Jep Gambardella has seduced his way through the lavish nightlife of Rome for decades, but after his 65th birthday and a shock from the past, Jep looks past the nightclubs and parties to find a timeless landscape of absurd, exquisite beauty.
Geremia, an aging tailor/money lender, is a repulsive, mean, stingy man who lives alone in his shabby house with his scornful, bedridden mother. He has a morbid, obsessive relationship with... See full summary »
The debut feature by acclaimed Italian director Paolo Sorrentino (Il Divo) is a stylish and blackly comic look at the dark side of fame. Evocatively set during the eighties, the film charts... See full summary »
A retired orchestra conductor is on holiday with his daughter and his film director best friend in the Alps when he receives an invitation from Queen Elizabeth II to perform for Prince Philip's birthday.
The story of a man who murdered thirty-two people, gained power, and then got afraid because too many people wanted to kill him. One August morning, he disappeared. For fifteen years, ... See full summary »
Francesco Di Leva
Da da da, ich lieb dich nicht du liebst mich nicht aha aha aha
Written by Stephan Remmler (as S. Remmler) and Gert 'Kralle' Krawinkel (as G. Kralle)
Performed by Trio
Published by Just us Music Production GmbH / S. Remmler u. G. Krawinkel GbR / George Glueck Publishing GmbH / Francis Day & Hunter Ltd
Courtesy of Universal Music Domestic Division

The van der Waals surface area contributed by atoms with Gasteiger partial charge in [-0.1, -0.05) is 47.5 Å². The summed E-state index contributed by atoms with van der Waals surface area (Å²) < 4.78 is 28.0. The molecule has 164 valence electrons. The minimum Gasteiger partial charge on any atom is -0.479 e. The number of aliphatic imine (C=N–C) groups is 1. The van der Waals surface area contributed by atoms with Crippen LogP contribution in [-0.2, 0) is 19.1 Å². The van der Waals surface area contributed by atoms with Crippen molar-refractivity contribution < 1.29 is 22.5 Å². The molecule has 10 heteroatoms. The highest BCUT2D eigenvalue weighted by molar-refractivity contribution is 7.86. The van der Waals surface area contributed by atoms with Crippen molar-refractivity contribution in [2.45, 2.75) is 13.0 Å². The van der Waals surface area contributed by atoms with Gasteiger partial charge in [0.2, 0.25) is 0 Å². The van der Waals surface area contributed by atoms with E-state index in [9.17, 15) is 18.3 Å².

Published in Italy by Universal Music Italia Srl See more »
A stunning Italian film. And when was the last time I was able to say that? A masterful achievement without concessions to the larger public who doesn't know or care about Italian politics. The film has a life of its own. It's like a Shakespearean adaptation of a modern Mephistopheles. If you don't know who Giulio Andreotti is you will want to know because it feels and looks like a fictional character. How is it possible that someone so obviously guilty of undiluted evil could sit, still, in the senate and being treated like a celebrity worthy of absolute respect. Someone said, only in Italy, but I think that's far too simple. True, Italy seems to award some kind of venerable status to some big criminals that got away with it, one way or another. All of it is here, in "Il Divo" a riveting study, a wildly entertaining X ray of one of the most puzzling figures in modern political history.
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